Last day of Parliament sees Morrison sideline Tudge, Hunt quit and key bills stall

A political storm over the treatment of women has forced Prime Minister Scott Morrison to sideline Education Minister Alan Tudge in the final day of Parliament for the year, as the government struggled to gain ground on key bills ahead of the next election.

Mr Morrison ordered an inquiry into Mr Tudge and asked him to stand aside after the minister’s former press secretary, Rachelle Miller, went public with new claims that he was abusive when they had an affair that led her to leave his office.

Scott Morrison was forced to sideline Alan Tudge in a turbulent last fortnight of Parliament.Credit:Alex Ellinghausen

While Mr Tudge said he “completely and utterly” rejected the claims, the dispute heightened the political danger to the government over the treatment of women after Sex Discrimination Commissioner Kate Jenkins called on Tuesday for an overhaul of the culture in Parliament.

An election in March remains an option for the government after it ended Parliament for the year with Health Minister Greg Hunt announcing he would leave politics, one day after former cabinet minister Christian Porter said he would quit.

Mr Morrison has asked Employment Minister and close friend Stuart Robert to take on Mr Tudge’s duties while the inquiry proceeds, but there is no deadline for the review and the government may need to name new ministers before it seeks a fourth term in power.

While Parliament is scheduled to return on February 8 for several weeks of sittings before a March 29 federal budget and an election in early May, the Prime Minister has the option of going to the polls in March.

Labor leader Anthony Albanese will prepare for the election by unveiling a climate policy on Friday that sets a new target between 35 and 45 per cent to reduce greenhouse gas emissions by 2030, defining the policy differences with the Coalition and the Greens.

Mr Albanese will convene a shadow cabinet meeting and caucus discussion on Friday morning to sign off on the new policy, which will include new measures to claim Labor has a more detailed plan than the Coalition.

The policy will abandon a previous election pledge on fuel standards out of concern over a possible Coalition scare campaign on petrol prices.

With both sides preparing new attack lines for the campaign, Labor used question time to blame the government for higher costs for working families with a claim household petrol costs had risen by up to $900 in a year while real wages had fallen by $700.

Mr Morrison hit back with a list of products and services where prices had fallen over the past three years or risen at lower rates than they did in a similar period when Labor was in power, claiming this included electricity, fuel, clothing, communications and housing.

“Our strong economic management will always ensure Australians will be better off than they would be under the Labor Party, and they’ll be able to keep more of what they earn,” Mr Morrison said.

The claim signalled an election pitch based on tax cuts but Mr Albanese pointed to a series of upsets in Parliament over the past fortnight, including Liberals and Nationals crossing the floor against the government, to claim Mr Morrison had lost the ability to govern.

With another rebellion in sight, the government dropped plans to bring its religious freedom proposal to a vote in the House of Representatives on Thursday because Liberal MPs including Bridget Archer, Warren Entsch and Trent Zimmerman wanted more time.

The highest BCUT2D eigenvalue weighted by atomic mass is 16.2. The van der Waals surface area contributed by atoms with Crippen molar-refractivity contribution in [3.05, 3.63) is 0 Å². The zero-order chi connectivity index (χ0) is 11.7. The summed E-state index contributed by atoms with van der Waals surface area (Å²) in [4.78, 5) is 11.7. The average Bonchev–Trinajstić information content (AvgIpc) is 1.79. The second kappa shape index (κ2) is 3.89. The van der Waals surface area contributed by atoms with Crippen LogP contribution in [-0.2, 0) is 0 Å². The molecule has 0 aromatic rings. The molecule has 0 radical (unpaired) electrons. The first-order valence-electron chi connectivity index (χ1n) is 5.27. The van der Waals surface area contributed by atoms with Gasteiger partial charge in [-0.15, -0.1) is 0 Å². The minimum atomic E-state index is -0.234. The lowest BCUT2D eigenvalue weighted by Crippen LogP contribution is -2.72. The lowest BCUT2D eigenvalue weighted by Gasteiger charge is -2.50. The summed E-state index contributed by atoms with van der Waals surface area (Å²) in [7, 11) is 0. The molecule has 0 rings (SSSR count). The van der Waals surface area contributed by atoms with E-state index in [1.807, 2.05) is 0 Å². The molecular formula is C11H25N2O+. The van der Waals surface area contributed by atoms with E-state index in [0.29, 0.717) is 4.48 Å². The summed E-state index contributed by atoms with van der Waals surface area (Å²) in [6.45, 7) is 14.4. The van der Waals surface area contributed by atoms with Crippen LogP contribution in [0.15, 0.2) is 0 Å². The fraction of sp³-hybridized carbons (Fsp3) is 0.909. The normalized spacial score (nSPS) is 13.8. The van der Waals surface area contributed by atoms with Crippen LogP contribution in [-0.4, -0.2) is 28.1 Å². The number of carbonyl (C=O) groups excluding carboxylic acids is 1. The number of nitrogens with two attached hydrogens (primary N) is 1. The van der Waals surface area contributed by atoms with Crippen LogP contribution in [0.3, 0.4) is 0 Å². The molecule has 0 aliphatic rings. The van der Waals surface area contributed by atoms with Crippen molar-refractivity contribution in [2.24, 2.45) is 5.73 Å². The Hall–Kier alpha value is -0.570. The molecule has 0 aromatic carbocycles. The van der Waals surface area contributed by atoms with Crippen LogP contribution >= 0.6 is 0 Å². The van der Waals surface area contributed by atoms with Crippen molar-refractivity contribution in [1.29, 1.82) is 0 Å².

The delay means the Religious Discrimination Act is unlikely to pass before the election, with Liberals at odds over the impact on gay and lesbian Australians and Labor holding out until it sees the results of an inquiry due to report on February 4, leaving few sitting weeks to decide on the bill even if the election is in May.

Seeking to win over more Liberals to the plan, the Prime Minister added a provision to remove Section 38 (3) of the Sex Discrimination Act, scrapping an exemption that allows religious schools to suspend or expel LGBTQI students.

The offer was a win for four Liberals who pushed for the changes – Katie Allen, Angie Bell, Fiona Martin and Dave Sharma – and will be kept as part of the package when debate resumes next year.

A separate exemption will remain, however, so religious schools can hire or fire teachers and other workers on the basis of their sex, sexual orientation, gender identity, marital or relationship status.

Christian Schools Australia rejected the plan to change the rules on students in order to pass the Religious Discrimination Act, saying the “shady back room deals” should not wipe out the ability to teach in accordance with a religious faith.

The association said there were “reasonable expectations on student behaviour” and the government should continue with its earlier plan for a review into exemptions over the next year.

Equality Australia said the exemptions around LGBTQI students should be scrapped as soon as possible but the Religious Discrimination Act should to be opposed or delayed.

“If MPs care about preserving protections for marginalised communities, they must oppose this Religious Discrimination Bill or at least send it to an inquiry to consider before debating it,” Equality Australia chief Anna Brown said.

The government did not introduce its bill to set up a Commonwealth Integrity Commission and dropped its bill to require identification from voters at elections, in a deal with Labor that passed new rules for political campaigners including some charities to disclose their spending.

The government claimed progress on the Crimes Amendment (Remissions of Sentences) Bill, which was passed by the Senate and will prevent authorities reducing the sentences of terrorist offenders and anyone else subject to a sentence under federal law.

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